Obama's Honeymoon and Chelsea's Wedding Are Over. What Now Hillary?

So pay attention to Hillary. What she does, when she does it, and how she does it will be the most important assessment of the outcome of this November's midterm elections.
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Keep your eyes on Hillary Clinton. Realpolitik has finally caught up with Obama's rhetorical presidency. And "the most important thing" in her life--Chelsea's wedding, if one is to believe Clinton's statement to Polish TV--is also finally over.

So what is the most ambitious woman in Washington to do now? Obviously, turn to the second most important thing in her life: Politics.

The Obama presidency is in a state of uncertainty, which makes it a tempting political piñada. Its fate is likely to be affected as much by the results of the November midterm elections as by the assessment of those results by the Administration's super-politico, the Secretary of State.

Hillary Clinton never signed on for a full Obama term, and when asked whether she will stay to the end, she carefully sidesteps the question these days. How long she stays in the Cabinet after the November election will tell us a lot about the kind of bet she is placing on a second term for Obama.

Already the punditry has taken note of the impact that Clinton might have on Obama's delicate political fate. There are suggestions, here and there, that Obama would do well to keep her on board, and make her yet another offer if a Democratic debacle materializes in November. Some analysts contend Obama should tender the Vice Presidential spot on the 2012 ticket to the Secretary to retain her and to entice back as many disaffected Democrats as possible.

The importance of a continued Clinton presence on Team Obama is plain. She has proved to be a faithful and effective Administration lieutenant, while simultaneously maintaining her political base of support among the powerful constituencies that almost won her the Democratic nomination.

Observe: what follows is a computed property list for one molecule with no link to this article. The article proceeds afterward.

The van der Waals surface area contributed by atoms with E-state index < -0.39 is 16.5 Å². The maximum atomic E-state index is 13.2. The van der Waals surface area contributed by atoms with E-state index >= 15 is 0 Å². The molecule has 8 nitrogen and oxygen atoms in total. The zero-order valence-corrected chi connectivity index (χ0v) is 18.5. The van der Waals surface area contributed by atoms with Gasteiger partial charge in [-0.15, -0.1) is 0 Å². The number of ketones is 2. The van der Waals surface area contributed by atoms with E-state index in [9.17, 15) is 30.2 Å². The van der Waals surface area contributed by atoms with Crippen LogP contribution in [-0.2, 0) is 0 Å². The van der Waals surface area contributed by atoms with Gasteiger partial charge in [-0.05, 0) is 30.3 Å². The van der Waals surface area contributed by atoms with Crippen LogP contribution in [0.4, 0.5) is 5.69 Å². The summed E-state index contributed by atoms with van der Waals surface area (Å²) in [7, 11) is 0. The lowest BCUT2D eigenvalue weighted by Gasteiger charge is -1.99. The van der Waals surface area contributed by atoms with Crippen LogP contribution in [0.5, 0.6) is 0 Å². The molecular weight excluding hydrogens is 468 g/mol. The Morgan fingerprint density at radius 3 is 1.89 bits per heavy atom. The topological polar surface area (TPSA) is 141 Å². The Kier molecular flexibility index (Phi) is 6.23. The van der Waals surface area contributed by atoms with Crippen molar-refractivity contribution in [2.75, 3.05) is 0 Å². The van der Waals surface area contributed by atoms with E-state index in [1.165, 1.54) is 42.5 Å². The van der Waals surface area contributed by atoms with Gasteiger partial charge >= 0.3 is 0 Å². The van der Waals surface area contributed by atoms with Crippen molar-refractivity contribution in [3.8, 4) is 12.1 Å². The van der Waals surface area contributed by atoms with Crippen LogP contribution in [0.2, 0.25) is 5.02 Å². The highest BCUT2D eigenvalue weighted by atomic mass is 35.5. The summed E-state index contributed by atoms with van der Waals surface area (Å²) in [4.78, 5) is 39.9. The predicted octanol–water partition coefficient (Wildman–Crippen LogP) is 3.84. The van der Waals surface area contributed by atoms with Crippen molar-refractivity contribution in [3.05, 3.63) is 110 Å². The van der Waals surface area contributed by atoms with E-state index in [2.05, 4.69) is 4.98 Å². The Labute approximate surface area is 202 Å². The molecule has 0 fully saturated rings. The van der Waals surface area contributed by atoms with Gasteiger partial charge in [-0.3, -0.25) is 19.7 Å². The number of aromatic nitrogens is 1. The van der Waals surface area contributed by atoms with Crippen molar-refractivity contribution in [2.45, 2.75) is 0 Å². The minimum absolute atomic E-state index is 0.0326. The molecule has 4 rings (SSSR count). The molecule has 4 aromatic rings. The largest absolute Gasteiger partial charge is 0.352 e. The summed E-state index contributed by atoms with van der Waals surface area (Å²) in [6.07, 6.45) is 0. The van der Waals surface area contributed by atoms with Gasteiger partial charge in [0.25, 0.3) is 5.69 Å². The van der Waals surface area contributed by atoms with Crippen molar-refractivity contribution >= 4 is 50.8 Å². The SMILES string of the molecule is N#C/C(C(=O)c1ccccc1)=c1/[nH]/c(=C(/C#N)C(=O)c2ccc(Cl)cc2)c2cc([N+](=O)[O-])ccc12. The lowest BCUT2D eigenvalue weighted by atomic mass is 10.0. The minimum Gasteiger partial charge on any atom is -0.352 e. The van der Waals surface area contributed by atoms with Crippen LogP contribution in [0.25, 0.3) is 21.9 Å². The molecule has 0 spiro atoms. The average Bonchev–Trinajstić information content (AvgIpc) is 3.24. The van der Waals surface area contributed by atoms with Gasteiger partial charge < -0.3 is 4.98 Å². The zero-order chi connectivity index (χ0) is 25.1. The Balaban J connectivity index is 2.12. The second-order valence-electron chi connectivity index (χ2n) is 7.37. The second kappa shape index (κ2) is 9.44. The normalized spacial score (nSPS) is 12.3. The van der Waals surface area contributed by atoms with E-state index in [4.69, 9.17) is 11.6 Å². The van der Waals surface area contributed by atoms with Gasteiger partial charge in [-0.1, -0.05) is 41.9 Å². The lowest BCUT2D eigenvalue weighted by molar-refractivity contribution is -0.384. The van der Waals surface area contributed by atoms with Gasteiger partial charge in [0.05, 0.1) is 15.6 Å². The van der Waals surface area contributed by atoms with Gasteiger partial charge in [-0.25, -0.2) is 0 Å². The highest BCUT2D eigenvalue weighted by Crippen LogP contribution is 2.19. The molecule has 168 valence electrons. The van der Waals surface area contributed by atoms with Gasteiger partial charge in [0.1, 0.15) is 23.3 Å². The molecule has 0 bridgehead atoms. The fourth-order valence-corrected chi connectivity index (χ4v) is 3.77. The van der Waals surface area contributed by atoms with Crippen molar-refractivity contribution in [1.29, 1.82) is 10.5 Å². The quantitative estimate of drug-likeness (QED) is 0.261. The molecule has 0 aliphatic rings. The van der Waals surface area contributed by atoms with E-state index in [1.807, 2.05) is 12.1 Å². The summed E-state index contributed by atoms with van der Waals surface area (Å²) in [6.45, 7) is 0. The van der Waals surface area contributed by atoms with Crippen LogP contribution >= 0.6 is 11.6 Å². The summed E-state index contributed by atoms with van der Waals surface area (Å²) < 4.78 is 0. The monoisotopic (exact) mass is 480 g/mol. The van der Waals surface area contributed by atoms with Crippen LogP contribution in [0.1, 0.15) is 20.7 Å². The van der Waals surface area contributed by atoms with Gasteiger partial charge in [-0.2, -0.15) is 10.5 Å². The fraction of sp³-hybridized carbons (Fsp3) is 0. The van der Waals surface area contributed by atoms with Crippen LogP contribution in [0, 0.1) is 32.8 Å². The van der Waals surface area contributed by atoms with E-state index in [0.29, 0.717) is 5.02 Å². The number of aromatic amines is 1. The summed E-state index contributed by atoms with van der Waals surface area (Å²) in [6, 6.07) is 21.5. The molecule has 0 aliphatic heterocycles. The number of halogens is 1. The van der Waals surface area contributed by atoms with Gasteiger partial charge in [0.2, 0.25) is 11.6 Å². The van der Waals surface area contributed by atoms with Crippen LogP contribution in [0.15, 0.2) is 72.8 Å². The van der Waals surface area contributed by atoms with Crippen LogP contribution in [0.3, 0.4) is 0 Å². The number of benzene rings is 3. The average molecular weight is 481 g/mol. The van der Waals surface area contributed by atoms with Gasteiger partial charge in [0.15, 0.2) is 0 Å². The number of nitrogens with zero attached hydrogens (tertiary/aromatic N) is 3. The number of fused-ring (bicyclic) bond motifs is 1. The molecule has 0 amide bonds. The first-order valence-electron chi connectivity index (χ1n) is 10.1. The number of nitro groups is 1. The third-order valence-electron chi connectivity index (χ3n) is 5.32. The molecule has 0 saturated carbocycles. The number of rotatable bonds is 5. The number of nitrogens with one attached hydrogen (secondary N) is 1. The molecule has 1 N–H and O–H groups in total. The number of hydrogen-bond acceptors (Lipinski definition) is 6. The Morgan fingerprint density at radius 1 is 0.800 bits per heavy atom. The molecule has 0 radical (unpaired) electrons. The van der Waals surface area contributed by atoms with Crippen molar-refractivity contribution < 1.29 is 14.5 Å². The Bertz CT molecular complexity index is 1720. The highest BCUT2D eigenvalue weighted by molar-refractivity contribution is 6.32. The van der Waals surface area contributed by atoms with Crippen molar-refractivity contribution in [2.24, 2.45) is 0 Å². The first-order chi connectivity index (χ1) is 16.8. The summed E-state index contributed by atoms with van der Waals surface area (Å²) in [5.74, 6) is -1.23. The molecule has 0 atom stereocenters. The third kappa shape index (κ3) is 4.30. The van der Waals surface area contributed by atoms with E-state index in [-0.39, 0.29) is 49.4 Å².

As Secretary of State, she has followed the successful strategy she pursued during her Senate career. She has rolled up her sleeves and delved into the details of her new portfolio with vigor and little fanfare. She has toiled relentlessly to acquire and master the knowledge, the connections and the respect that translate into power. She has operated just below the radar, to assume the role of loyal diplomat, but also just above, to be perceived as the champion, often successfully, of a more muscular foreign policy across the full range of America's top foreign policy concerns: Iraq, Afghanistan, Pakistan, Iran, the Arab-Israeli conflict, Russia, China, and North Korea.

Of great relevance to Obama's political future, Clinton also still possesses and controls all the domestic political riches that made her such a formidable presidential candidate. Her support among women voters remains strong, as does her appeal among independents, Clinton admirers and meat-and-potato, middle-class Democrats--of both the liberal and conservative kind--who were never really wowed by Obama's vague and undefined promises of "change." Her low-profile effectiveness as Secretary of State further polishes her resume, and renders her all the more attractive to those who have preferred experience over charisma.

With such levers of power at her disposal, why would Clinton want to pull them for Obama? The answer is evident: Only if it makes political sense for her to do so.

An assessment by Clinton that the Obama bandwagon still carries enough wind to win in 2012 would make sticking around and joining the ticket attractive. So would leaving the Administration altogether after November and throwing off quickly any Obama baggage that might become problematic later on. Either scenario would leave a path open to running for President in 2016, when Clinton would still be politically and presidentially potent at age 69.

Even more intriguing, however, would be a Clinton assessment that Obama is heavily damaged by the November election, and a consequent decision to abandon his Administration to take him on again for the Democratic nomination in 2012.

Such a decision would be risky. Historically, intra-party challenges to an incumbent President have proven catastrophic for the incumbent party. One need only remember the disastrous struggles between Eugene McCarthy and Lyndon Johnson in 1968, Ronald Reagan and Gerald Ford in 1976, and Edward Kennedy and Jimmy Carter in 1980. However, all the failed challengers in these brawls were presidential campaign novices when they mounted their attacks. Hillary Clinton is not.

So pay attention to Hillary. What she does, when she does it, and how she does it will be the most important assessment of the outcome of this November's midterm elections.

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